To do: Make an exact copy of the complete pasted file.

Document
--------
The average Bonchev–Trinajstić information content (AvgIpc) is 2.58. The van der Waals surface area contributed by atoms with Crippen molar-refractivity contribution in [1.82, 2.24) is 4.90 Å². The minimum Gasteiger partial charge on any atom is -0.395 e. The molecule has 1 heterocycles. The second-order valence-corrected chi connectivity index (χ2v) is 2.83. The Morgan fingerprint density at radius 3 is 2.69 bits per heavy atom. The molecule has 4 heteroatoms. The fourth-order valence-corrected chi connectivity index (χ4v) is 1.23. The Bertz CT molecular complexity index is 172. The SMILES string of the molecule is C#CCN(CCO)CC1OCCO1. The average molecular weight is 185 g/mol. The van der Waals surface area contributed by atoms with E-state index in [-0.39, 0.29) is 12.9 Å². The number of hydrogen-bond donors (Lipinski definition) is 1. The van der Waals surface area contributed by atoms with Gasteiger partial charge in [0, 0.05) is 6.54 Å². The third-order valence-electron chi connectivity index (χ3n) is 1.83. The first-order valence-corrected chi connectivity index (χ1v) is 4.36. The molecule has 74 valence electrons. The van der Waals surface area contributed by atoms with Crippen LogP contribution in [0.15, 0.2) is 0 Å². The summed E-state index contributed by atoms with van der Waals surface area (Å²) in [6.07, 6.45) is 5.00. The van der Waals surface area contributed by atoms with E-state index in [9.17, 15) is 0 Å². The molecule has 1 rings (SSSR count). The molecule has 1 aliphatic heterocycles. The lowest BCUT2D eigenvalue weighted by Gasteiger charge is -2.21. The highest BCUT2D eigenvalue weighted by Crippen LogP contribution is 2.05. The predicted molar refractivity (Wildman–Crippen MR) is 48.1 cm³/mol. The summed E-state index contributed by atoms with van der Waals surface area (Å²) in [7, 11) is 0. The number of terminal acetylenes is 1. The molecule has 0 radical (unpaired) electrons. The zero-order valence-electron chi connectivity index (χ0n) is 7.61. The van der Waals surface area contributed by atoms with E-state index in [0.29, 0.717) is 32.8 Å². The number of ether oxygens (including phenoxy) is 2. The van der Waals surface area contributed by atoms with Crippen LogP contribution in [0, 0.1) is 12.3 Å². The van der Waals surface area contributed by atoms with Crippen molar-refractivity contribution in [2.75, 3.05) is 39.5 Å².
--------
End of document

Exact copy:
The average Bonchev–Trinajstić information content (AvgIpc) is 2.58. The van der Waals surface area contributed by atoms with Crippen molar-refractivity contribution in [1.82, 2.24) is 4.90 Å². The minimum Gasteiger partial charge on any atom is -0.395 e. The molecule has 1 heterocycles. The second-order valence-corrected chi connectivity index (χ2v) is 2.83. The Morgan fingerprint density at radius 3 is 2.69 bits per heavy atom. The molecule has 4 heteroatoms. The fourth-order valence-corrected chi connectivity index (χ4v) is 1.23. The Bertz CT molecular complexity index is 172. The SMILES string of the molecule is C#CCN(CCO)CC1OCCO1. The average molecular weight is 185 g/mol. The van der Waals surface area contributed by atoms with E-state index in [-0.39, 0.29) is 12.9 Å². The number of hydrogen-bond donors (Lipinski definition) is 1. The van der Waals surface area contributed by atoms with Gasteiger partial charge in [0, 0.05) is 6.54 Å². The third-order valence-electron chi connectivity index (χ3n) is 1.83. The first-order valence-corrected chi connectivity index (χ1v) is 4.36. The molecule has 74 valence electrons. The van der Waals surface area contributed by atoms with Crippen LogP contribution in [0.15, 0.2) is 0 Å². The summed E-state index contributed by atoms with van der Waals surface area (Å²) in [6.07, 6.45) is 5.00. The van der Waals surface area contributed by atoms with E-state index in [9.17, 15) is 0 Å². The molecule has 1 rings (SSSR count). The molecule has 1 aliphatic heterocycles. The lowest BCUT2D eigenvalue weighted by Gasteiger charge is -2.21. The highest BCUT2D eigenvalue weighted by Crippen LogP contribution is 2.05. The predicted molar refractivity (Wildman–Crippen MR) is 48.1 cm³/mol. The summed E-state index contributed by atoms with van der Waals surface area (Å²) in [7, 11) is 0. The number of terminal acetylenes is 1. The molecule has 0 radical (unpaired) electrons. The zero-order valence-electron chi connectivity index (χ0n) is 7.61. The van der Waals surface area contributed by atoms with E-state index in [0.29, 0.717) is 32.8 Å². The number of ether oxygens (including phenoxy) is 2. The van der Waals surface area contributed by atoms with Crippen LogP contribution in [0, 0.1) is 12.3 Å². The van der Waals surface area contributed by atoms with Crippen molar-refractivity contribution in [2.75, 3.05) is 39.5 Å².